Hedge Clippings | 17 February 2023
This week Hedge Clippings thought we'd give inflation, interest rates, and RBA Governor bashing a rest. After all, it's been front page news for a couple of weeks (or should that be months) and culminated in Philip Lowe appearing before a Senate Committee grilling today for the second time this week. For the record, he's sticking to the script that inflation is the number one problem, that unemployment could reach 8.5% if it wasn't fixed, and the only way to fix it is to keep on raising rates even at the risk of recession. He acknowledged, as we suggested last week, that increased interest rates hurt the vulnerable most, and the impact "is being felt very unevenly across the community". Being in the sights of politicians asking some plainly uneducated questions (surprise, surprise), he did have a dig back, saying that he could make decisions that politicians couldn't, or wouldn't, with this comment: "It's hard for the political class to take the short-term decisions to manage the cycle."
Ouch! Moving right along...
If ever there was a year to reinforce the twin benefits of diversification, and taking a long-term view when investing in managed funds, 2022 would be it. Surprisingly, given the well publicised, painful, and costly examples of ignoring each, (or both) they're two of the standout lessons from an analysis of 2022 fund performances.
Against a backdrop where few anticipated the sudden outbreak of inflation, or the speed and extent of central banks' reaction, overall the market had a shocker. The 12 month returns of 16 Peer Groups to December 2022 shows that only Debt (+5.11%) and Hybrid Credit (+4.20%), and to a lesser degree Infrastructure (+0.94%) provided investors any comfort. Equity funds, particularly Small/Mid Cap, both in Australia and globally, bore the brunt at -19.34% and -23.31% respectively. On a relative basis, Australian Small/Mid Cap funds underperformed their overseas peers with the average fund (-19.34%) underperforming the broader ASX200 T/R index (-1.08%) by over 18%. By comparison, while Global Small/Mid Cap funds averaged a negative return of -23.31%, this was "only" 5% below the S&P500 total return of -18.11%.
While one can therefore argue that small caps weren't the place to be in 2022, taking a longer view - as recommended in every offer document for a managed fund we've ever seen - provides a more balanced view. In the three prior years, 2019-2021, Australian Small/Mid Cap funds returned 27%, 18%, and 21% p.a. respectively, and over the prior 10 years this group had only one negative year (-6.5% in 2018) and no less than six years of +20% returns. Taking it back even further to 1995, this Peer Group has returned an average of over 15% p.a. with an up capture ratio of 137% (in other words, 37% above the market's return when it is positive) and a down capture ratio of 95% (showing when the market falls, they fall almost as much).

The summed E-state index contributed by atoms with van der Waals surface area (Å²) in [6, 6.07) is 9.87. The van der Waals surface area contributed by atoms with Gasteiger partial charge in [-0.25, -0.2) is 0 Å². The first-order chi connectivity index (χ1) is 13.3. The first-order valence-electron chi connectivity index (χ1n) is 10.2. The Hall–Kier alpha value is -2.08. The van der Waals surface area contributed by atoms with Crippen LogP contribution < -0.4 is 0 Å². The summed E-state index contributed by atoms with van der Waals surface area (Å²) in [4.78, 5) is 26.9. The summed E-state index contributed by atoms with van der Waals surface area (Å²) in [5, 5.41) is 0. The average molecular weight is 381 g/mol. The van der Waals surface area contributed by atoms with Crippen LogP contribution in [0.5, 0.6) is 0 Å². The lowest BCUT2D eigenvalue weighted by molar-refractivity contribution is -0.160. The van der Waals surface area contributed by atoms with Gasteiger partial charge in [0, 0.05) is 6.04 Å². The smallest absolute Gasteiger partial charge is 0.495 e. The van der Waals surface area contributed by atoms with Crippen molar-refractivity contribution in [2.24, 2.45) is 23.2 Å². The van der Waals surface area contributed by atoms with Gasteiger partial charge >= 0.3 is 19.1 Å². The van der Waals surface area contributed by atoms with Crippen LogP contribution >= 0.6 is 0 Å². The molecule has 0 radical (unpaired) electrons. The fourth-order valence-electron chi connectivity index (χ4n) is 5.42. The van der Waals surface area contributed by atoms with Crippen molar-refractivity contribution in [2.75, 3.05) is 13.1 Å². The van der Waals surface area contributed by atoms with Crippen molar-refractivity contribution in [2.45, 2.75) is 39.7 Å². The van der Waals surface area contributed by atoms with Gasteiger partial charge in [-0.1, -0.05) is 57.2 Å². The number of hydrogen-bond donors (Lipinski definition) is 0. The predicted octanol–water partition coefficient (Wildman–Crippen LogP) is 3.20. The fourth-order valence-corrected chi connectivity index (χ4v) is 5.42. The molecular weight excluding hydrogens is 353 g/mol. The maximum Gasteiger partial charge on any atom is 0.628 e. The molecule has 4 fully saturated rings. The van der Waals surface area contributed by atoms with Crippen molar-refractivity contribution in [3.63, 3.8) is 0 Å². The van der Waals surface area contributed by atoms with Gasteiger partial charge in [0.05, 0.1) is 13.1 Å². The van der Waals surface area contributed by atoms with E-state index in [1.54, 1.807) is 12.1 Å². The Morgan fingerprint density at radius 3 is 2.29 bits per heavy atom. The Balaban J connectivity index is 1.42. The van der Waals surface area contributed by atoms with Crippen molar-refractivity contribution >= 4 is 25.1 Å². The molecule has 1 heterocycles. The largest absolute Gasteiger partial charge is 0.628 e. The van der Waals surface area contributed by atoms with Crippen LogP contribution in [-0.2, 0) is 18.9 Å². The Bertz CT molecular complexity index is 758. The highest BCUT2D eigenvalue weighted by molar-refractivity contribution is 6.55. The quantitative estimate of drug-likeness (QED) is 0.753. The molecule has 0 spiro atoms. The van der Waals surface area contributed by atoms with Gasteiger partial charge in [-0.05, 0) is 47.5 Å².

For the record, not all small/mid cap managers suffered as badly, but consistency across the cycle is difficult. Over 3 and 5 years only two - Anacacia Wattle Fund (+16.79% and 16.73%) and Glenmore Australian Equities (+16.37% and 17.42%) beat the long-term (25 year) peer group average of 15% and outperformed the ASX200 in 2022.
And while some investors in Small/Mid Cap funds may be nursing losses in FY2022 (average -17.58%) that had reversed by FY January 2023 to +12.18% since July last year.
There lies Lesson #1: Investing in managed funds requires a long term view.
Lesson #2: Diversification, and distribution of funds' and indices' returns. Diversification is a two edged sword: Over diversification can flatten performance. Concentration - such as investing in a single fund or product - can lead to significant under-performance. While still on the small mid cap peer group - although this runs true across the board - the spread of performance is significant, particularly in market sell-offs. 2022 saw small/mid cap managers' performance range from +3.53% through to -43%. The dilemma, for investors and advisors alike, is how much to diversify, and how to avoid long-term underperformers, or worse still, the likes of Mayfair 101.
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